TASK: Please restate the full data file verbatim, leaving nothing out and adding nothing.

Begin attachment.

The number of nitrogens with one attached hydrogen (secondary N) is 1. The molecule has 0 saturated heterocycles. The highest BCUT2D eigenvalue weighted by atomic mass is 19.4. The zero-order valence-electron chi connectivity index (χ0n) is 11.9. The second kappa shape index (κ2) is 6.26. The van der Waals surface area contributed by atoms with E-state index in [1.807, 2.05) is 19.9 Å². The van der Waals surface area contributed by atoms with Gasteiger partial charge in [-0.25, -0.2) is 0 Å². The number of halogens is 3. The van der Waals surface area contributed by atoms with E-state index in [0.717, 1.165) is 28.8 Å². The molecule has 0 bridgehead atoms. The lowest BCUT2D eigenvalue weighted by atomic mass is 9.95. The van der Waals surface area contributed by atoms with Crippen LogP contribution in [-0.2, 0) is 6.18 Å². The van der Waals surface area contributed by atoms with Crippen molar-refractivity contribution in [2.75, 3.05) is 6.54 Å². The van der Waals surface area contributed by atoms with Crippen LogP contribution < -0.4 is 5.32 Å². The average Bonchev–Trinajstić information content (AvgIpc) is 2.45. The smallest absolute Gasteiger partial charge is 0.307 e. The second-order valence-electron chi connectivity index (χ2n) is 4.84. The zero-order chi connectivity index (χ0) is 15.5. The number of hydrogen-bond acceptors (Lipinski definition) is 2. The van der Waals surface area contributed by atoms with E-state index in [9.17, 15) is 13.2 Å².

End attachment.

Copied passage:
The number of nitrogens with one attached hydrogen (secondary N) is 1. The molecule has 0 saturated heterocycles. The highest BCUT2D eigenvalue weighted by atomic mass is 19.4. The zero-order valence-electron chi connectivity index (χ0n) is 11.9. The second kappa shape index (κ2) is 6.26. The van der Waals surface area contributed by atoms with E-state index in [1.807, 2.05) is 19.9 Å². The van der Waals surface area contributed by atoms with Gasteiger partial charge in [-0.25, -0.2) is 0 Å². The number of halogens is 3. The van der Waals surface area contributed by atoms with E-state index in [0.717, 1.165) is 28.8 Å². The molecule has 0 bridgehead atoms. The lowest BCUT2D eigenvalue weighted by atomic mass is 9.95. The van der Waals surface area contributed by atoms with Crippen LogP contribution in [-0.2, 0) is 6.18 Å². The van der Waals surface area contributed by atoms with Crippen molar-refractivity contribution in [2.75, 3.05) is 6.54 Å². The van der Waals surface area contributed by atoms with Crippen LogP contribution < -0.4 is 5.32 Å². The average Bonchev–Trinajstić information content (AvgIpc) is 2.45. The smallest absolute Gasteiger partial charge is 0.307 e. The second-order valence-electron chi connectivity index (χ2n) is 4.84. The zero-order chi connectivity index (χ0) is 15.5. The number of hydrogen-bond acceptors (Lipinski definition) is 2. The van der Waals surface area contributed by atoms with E-state index in [9.17, 15) is 13.2 Å².